• CDS breaks down the often siloed nature of government technology projects. By becoming true partners with the agencies they work with, CDS can fully understand the problems they are working to solve and coordinate efforts towards a solution. 


  • CDS prioritizes how the technology functions and is experienced by the user. CDS ensures that technology is effective, fulfills its intent, and solves the problem in question. There are several concerns the team must consider during this step. These include the various kinds of systems involved and how those systems interact. Other considerations include data and technology ownership, such as who is responsible for data maintenance and recovery and incorporating modern data governance practices. 


  • CDS prioritizes the end user and emphasizes usability. In government technology and service delivery, there may be some inertia if there are existing systems and infrastructure, even if those resources may not be the best options for new projects or have been the target of negative user feedback. CDS takes into account the fact that it may be logistically easier to utilize pre-existing technologies, but identifying the technology that is best for the user is more important and often vital to a project’s success.


  • CDS remains flexible and agile. Programs continue to mature even beyond the implementation process. Technology needs to not only satisfy current requirements but also seamlessly include changes to the mission as the project continues to evolve. This requires forethought on the part of the implementation team. They must look ahead and consider future needs and wants. More broadly, this also requires the understanding of the constant evolution and the importance of the team remaining agile to respond accordingly.

Key Takeaways

Digital service teams help transform government services for the better across policy domains by making them more user-centered.

  • DS teams work in an increasingly complex environment. DS teams work in an often nonlinear process where policy decisions occur in parallel with technology and design decisions. Aligning policy — which is typically unchanging and finalized – with technology and design – which is often iterative – can be challenging. This is why, like CDS, DS teams must ensure they remain agile and build technology that can do the same. If policy decisions happen at the same time as technology and design decisions and if the DS team is responsive to user’s inputs, then the policy decisions will more accurately reflect the needs in practice. If agile DS teams can use complexity as a strength, they can create the best possible product for users and ensure policy is utilized to the fullest extent. 


  • DS teams can be involved in policy decisions. Legislation is often ambiguous, omitting program details at a granular level, which means implementation must consider how policy actually works in practice. This isn’t necessarily a bad thing, though, as this allows implementation teams – who have the most knowledge of end-user needs – the room to make decisions that are most reflective of user needs.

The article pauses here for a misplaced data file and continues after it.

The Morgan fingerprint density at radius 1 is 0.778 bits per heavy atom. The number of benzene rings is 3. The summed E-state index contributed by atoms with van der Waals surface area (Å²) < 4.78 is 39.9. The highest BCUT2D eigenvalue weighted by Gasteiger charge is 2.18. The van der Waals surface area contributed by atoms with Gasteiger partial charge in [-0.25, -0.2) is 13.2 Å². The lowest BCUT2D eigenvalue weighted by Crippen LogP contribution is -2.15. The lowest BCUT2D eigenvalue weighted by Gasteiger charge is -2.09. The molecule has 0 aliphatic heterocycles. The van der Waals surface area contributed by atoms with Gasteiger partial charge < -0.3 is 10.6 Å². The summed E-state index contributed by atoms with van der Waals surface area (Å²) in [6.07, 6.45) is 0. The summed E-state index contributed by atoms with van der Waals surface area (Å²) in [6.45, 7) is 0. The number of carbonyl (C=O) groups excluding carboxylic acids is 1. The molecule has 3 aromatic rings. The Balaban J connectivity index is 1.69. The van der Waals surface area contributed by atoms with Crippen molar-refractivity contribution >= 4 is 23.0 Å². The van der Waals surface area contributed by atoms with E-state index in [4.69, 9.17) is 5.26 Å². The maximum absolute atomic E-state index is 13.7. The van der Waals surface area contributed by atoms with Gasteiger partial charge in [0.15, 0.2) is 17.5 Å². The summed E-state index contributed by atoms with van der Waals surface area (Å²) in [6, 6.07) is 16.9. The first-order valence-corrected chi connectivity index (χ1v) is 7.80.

• Change management is vital for DS teams. DS teams are responsible for evolving certain systems so it results in a better product or service for users. This also requires that DS teams bring along various stakeholders and rework certain processes from preexisting infrastructure and ensure everyone’s needs are met.


  • Making user-centered design a central part of government service delivery is extremely impactful. It can be as simple as asking “Who are my end users?” and “What are they saying?” You don’t need a large, well-resourced team to start implementing user-centered design. In the end, a process that incorporates user-centered design can save time, effort, and money, giving residents a better experience in the end. 

Government CAN and DOES innovate! It’s common to hear the phrase “good enough for government” when talking about big projects, but this is a misnomer. There are teams like CDS all over the country proving it to be false. 

Another Win for Digital Service

The Colorado Digital Service team is just one of many fantastic examples of digital transformation occurring across the public sector. We hope this encourages DS teams and practitioners across the country to continue the great work they do. We also hope it inspires localities without a digital service team to consider creating one. 


The Digital Service Network shares what works in government digital transformation, with a goal of replicating and scaling proven approaches. We help leading digital service teams and practitioners continue to succeed and connect newcomers to training, technical assistance, and community support as they chart a new course in their governments. The project is based at the Beeck Center for Social Impact + Innovation at Georgetown University.


Video of the one-hour session with Ryan Powers and Joyce Bai, which informed this blog, can be found on the Beeck Center’s YouTube channel.